Black Perch is the extension and refurbishment of a 40 year old bungalow, located in the tight urban fabric of Ahmedabad, India. It is placed right on top of the existing split-level building, adding a large living room with a kitchenette and a study cum guest room to the top of the house. All spaces overlook a large open-to-sky courtyard, which steps down the existing sloped roof. Besides adding the new floor, most areas of the old house, from the entrance porch over the living room to the bed rooms, were reworked to match them to the changed requirements of the owners.
The project started with the discussion wether extending and refurbishing the old family home to meet the new requirements was even possible. The house already filled the most of the permissible footprint of the site and only half of the roof of the split level structure was flat and easy to build on. Most affluent families of Ahmedabad outgrowing their old homes choose to demolish and build from scratch or move out into the fast expanding suburbs, where larger plots offer more freedom. Fortunately the family favoured to stay in their home, in their neighbourhood and close to work, expanding the space of the old structure and extending its lifetime.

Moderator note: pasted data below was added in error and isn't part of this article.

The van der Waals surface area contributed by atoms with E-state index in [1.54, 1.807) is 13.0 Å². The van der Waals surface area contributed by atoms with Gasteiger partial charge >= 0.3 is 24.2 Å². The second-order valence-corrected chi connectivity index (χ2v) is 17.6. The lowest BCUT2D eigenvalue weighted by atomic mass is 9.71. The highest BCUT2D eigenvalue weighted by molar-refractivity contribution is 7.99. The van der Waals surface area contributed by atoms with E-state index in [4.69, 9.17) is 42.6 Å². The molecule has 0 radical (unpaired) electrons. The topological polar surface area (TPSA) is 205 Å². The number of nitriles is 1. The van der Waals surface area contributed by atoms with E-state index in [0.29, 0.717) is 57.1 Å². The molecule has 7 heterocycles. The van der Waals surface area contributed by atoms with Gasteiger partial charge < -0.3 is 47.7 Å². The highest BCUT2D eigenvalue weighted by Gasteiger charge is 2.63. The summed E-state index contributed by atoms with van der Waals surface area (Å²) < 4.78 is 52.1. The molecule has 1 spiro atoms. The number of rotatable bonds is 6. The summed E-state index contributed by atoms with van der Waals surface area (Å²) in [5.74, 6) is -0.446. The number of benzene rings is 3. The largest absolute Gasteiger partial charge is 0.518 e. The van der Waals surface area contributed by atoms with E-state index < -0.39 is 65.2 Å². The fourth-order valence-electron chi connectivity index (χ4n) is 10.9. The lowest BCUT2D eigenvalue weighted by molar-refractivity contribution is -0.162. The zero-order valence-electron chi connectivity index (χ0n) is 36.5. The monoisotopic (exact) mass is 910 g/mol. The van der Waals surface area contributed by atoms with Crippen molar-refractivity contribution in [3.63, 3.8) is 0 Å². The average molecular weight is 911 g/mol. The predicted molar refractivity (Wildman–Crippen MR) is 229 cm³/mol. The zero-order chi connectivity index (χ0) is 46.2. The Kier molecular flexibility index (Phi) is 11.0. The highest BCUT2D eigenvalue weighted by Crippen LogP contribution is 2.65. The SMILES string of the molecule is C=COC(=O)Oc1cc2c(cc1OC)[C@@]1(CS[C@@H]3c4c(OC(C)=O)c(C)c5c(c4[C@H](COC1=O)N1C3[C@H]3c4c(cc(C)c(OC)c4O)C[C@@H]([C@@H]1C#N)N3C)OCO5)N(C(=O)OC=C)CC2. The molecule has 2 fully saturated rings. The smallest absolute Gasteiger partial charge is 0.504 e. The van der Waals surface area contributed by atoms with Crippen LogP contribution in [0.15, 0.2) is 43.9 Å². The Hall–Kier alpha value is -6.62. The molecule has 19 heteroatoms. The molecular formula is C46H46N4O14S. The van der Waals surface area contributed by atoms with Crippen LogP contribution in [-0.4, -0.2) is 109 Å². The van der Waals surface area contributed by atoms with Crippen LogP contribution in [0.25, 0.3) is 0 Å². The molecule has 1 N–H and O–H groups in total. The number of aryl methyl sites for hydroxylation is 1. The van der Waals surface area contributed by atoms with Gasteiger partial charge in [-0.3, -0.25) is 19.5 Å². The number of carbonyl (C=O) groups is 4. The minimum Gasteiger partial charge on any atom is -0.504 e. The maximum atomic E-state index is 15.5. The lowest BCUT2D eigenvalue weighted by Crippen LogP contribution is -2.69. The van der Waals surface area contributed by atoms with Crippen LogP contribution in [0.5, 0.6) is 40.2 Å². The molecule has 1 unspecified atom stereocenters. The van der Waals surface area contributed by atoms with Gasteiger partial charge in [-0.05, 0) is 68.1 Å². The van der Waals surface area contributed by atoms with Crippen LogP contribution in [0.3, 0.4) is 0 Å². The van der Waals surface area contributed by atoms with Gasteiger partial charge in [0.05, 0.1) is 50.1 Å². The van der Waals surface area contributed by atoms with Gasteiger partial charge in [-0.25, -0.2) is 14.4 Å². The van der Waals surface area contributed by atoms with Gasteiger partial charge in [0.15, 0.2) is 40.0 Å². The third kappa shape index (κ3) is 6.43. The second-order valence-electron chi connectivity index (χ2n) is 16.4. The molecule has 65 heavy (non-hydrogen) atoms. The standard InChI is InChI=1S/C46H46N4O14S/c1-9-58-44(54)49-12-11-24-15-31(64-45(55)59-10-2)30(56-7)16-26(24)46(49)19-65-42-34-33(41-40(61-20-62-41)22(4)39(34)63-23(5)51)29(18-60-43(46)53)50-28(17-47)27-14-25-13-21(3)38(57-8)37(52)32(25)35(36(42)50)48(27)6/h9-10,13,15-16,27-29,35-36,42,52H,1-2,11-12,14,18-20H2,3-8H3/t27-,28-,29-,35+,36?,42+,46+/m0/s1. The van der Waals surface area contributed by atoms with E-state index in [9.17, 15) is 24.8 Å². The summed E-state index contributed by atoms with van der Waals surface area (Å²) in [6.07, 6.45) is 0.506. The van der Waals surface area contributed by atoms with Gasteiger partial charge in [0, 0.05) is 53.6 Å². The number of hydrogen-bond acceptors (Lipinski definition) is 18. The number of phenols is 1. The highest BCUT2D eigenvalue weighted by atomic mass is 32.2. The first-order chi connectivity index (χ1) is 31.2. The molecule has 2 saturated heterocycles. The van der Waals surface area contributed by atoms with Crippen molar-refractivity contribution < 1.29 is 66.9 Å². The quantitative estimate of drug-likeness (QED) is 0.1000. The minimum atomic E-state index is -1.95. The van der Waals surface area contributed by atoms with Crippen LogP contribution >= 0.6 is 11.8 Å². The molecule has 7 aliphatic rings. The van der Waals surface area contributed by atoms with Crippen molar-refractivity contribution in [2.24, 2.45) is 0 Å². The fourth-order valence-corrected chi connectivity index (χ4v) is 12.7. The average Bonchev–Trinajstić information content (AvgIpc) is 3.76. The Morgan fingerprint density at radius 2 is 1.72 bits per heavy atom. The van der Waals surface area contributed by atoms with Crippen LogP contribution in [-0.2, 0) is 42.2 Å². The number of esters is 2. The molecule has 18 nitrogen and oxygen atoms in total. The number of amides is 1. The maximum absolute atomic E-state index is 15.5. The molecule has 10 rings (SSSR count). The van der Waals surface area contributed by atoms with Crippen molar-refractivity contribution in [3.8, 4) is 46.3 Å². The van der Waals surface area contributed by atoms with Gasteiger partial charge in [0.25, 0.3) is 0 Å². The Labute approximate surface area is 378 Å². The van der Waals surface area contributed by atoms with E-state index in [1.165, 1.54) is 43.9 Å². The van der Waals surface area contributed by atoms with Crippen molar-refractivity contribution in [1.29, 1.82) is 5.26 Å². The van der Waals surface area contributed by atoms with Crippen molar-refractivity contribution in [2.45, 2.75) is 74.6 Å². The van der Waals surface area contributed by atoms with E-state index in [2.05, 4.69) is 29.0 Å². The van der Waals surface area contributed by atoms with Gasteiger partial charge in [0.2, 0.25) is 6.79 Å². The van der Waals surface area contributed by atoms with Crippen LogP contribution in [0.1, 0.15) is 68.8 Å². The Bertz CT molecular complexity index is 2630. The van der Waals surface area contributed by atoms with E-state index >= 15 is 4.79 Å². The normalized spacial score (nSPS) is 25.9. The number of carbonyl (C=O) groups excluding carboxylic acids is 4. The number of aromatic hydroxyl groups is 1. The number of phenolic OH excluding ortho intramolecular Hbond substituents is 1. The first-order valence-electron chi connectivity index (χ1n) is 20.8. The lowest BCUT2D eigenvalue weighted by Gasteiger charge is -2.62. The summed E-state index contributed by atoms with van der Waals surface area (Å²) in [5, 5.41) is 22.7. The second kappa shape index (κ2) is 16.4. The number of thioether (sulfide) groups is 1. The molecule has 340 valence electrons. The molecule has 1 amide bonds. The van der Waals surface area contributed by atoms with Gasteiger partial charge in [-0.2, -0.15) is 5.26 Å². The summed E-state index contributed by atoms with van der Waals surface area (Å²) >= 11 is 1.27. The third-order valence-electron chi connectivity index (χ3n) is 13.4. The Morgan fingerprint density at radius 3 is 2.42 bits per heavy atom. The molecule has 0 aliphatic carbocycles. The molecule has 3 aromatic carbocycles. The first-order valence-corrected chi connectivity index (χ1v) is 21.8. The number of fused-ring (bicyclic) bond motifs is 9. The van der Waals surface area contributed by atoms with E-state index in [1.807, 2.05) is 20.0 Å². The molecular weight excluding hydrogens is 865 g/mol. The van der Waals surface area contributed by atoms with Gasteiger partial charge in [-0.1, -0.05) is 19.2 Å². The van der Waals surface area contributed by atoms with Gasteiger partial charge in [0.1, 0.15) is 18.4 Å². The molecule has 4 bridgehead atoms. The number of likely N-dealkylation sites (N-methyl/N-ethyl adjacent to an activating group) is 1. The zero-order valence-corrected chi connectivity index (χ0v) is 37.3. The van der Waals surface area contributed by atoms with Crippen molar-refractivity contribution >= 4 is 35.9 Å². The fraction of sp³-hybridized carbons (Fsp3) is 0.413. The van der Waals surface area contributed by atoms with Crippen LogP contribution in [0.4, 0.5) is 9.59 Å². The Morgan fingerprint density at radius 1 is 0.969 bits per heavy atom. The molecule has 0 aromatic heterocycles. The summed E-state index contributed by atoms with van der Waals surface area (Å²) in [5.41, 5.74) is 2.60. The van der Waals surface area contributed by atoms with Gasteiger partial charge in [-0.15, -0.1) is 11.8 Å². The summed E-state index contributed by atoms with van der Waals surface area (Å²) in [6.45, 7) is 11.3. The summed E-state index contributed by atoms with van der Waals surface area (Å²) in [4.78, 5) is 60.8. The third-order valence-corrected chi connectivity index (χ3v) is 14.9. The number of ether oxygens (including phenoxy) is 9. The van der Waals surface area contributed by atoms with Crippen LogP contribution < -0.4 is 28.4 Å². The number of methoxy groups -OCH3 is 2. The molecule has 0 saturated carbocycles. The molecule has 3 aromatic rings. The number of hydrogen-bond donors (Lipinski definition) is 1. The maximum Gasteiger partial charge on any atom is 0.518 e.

The extension is a clean, black cube, perching alien-like on top of the old structure, as if landed from the sky, pushing on all sides up to the margin line, cantilevering far over the entrance side of the old house. Here, hoovering within the crowns of the surrounding trees, the extension is adding more than just area: it is adding more views, more light, more air and breeze. All four outer sides of the cube are covered with movable wooden louvers, which allow the user to regulate the ingress of sunlight, the views from and to the surrounding and the flow of air through the spaces. Lifted up, the owners now visually own the forested school yard across the road.
To minimise the load on the existing building, the addition is a light steel frame structure and no bricks or mortar were used in construction. All closed parts of the facade are dry walls, doubling up as storage. The large sliding doors are double glazed to cut heat transmission and are further protected against the harsh summer sun by the surrounding array of black louvers. Groups of louvers are connected to be controlled by a rod, which also acts as railing. The louvers are of yellow cedar, which was blackened following Shou Sugi Ban, an old Japanese technique for preserving wood, by charring it with fire. Once charred, the wood resists further burning, water, sun, or pests without the need for further treatment. The black louvers are also an homage to the old wooden havelis of the old city of Ahmedabad. Contrasting with the black facade, white oak is used for the courtyard decking and the flooring, ceiling and furniture of the interior.